For over 40 years the law firm of Mastagni Holstedt, APC has been the destination to resolve Workers’ Compensation claims in California.
Being one of the largest law firms in California with over 45 attorneys firm wide, including 15 Workers’ Compensation attorneys and over 10 support staff members within the department, Mastagni Holstedt, APC is ready to answer your tough questions and resolve your claim in a timely and professional manner.
With locations throughout California and our central location in the Capital City of Sacramento, Mastagni Holstedt, APC is known for answering legal questions from individuals around the state.
This firm represents the rights of citizens in any profession, such as Police Officers, Firefighters, public employees, and private sector employees. This family owned and run business handles a wide range of different Workers’ Compensation injuries. Dealing with an injury and resolving any claim on your own can be a daunting task, having Mastagni Holstedt, APC on your side can make the process less stressful and you will not feel overwhelmed in the complicated legal system.
To answer any of your Workers’ Compensation questions, contact Mastagni Holstedt APC throughout the state 27/4 Toll Free Line 800-852-7581
In Northern California, Monday through Friday 8AM-5PM at 916-446-4692
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Friday, November 13, 2015
Wednesday, November 4, 2015
Supreme Court Rules Regular Sworn Peace Officers Are Not Entitled to Same Disability Benefits as Volunteer Peace Officers
Sworn peace officers who are regular employees of a law enforcement agency are not entitled to the same disability benefits as volunteer peace officers, according to the Supreme Court’s latest decision.
On October 26th, the California Supreme Court decided the case of Larkin v. Workers’ Compensation Appeals Board. The Supreme Court ruled that Labor Code section 4458.2 does not apply to sworn peace officers who are regular, salaried employees of a law enforcement agency.
Under Labor Code section 4458.2 an officer’s temporary disability (or “TD”) benefit is set at the maximum statutory rate instead of being based on what they were actually earning. This means that if an officer was serving as a volunteer or reserve officer when they were injured on duty, they would receive TD benefits as if they were full-time employees of the agency. And the officer would receive TD benefits at the highest possible rate even if they were actually paid less while they were working.
This makes a huge difference in the amount an officer is paid for an on-the-job injury. Normally, an employee’s TD benefit payment is only two-thirds (2/3) of their regular salary. But under Section 4458.2 an officer would receive the maximum statutory rate of TD, as if they were among the highest paid employees.
To put this in real terms, in 2008 Police Officer John Larkin was seriously injured in a vehicle accident while on duty. His average weekly salary at that time was around $1000. The City of Marysville said it would only pay Larkin TD at two-thirds of his salary, meaning around $670 per week. But if Section 4458.2 was applied and Larkin was paid TD at the maximum statutory rate, he would receive over $900 per week in TD benefits. That is a difference of more than $10,000 over a year.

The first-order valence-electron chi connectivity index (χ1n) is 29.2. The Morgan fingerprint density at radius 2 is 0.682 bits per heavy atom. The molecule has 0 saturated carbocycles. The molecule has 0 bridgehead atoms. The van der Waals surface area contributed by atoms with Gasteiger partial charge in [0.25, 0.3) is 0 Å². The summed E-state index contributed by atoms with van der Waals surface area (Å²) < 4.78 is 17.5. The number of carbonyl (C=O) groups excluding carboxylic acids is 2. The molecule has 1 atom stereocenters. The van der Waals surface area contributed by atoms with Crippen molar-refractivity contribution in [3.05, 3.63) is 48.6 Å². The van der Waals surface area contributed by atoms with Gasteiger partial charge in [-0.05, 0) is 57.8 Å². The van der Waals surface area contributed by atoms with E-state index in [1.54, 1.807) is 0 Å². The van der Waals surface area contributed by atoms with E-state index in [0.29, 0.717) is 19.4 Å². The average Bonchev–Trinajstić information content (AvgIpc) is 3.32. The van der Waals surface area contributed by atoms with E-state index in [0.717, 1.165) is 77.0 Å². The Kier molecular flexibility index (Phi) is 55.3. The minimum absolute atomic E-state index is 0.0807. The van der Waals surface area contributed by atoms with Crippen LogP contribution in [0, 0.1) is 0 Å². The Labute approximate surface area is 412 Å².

Officer Larkin filed a claim for TD benefits under Section 4458.2. But the Workers’ Compensation Appeals Board ruled for the City of Marysville and denied his claim. The Court of Appeal then ruled against his appeal. With attorneys Brian Dixon and Gregory Gomez from the Law Offices of Mastagni Holstedt, A.P.C. representing him, he took his case all the way to the California Supreme Court.
Unfortunately, the Supreme Court sided with the City of Marysville and ruled that Section 4458.2 did not apply to Officer Larkin. The Court largely deferred to the Workers’ Compensation Appeals Board, although it did offer some of its own reasons for the ruling.
The Supreme Court’s main justification was that Section 4458.2 was originally written to provide disability coverage to volunteer peace officers. Officer Larkin’s attorneys pointed out that the word “volunteer” was removed from the law in 1989 and is not in the other law it references (Labor Code section 3362). But the Court said that when the State Legislature made these amendments it did not mean to broaden the law to apply to all peace officers. To back this up the Court pointed to certain historical legislative documents and ignored others that did not support its ruling.
Another reason the Supreme Court gave was that regular peace officer employees are covered under Labor Code sections 4850 and 4853. These laws allow an injured officer to take up to one year of full-paid leave and then up to one year of TD benefits at the normal two-thirds rate. The Court argued that it was “balancing” the interests of regular and volunteer peace officers by denying regular officers Section 4458.2 benefits.
The Court ignored the reality facing many peace officers in smaller cities and rural counties. Officers like Larkin choose to serve in dangerous positions for less pay than their colleagues in wealthier cities and counties. They should not be punished when they suffer an on-the-job injury. But now, not only will officers like Larkin get less in TD benefits than many regular peace officers. They cannot even get the same TD benefits that volunteer peace officers receive. This ruling affects the rights of more than 73,000 police and sheriff patrol officers across the state. (Employment Development Department, Police and Sheriff Patrol Officers in California.)
On behalf of the thousands of peace officers hurt by this inequity, Mastagni Holstedt, A.P.C. hopes the Legislature immediately fixes the law and overturns the Supreme Court’s ruling.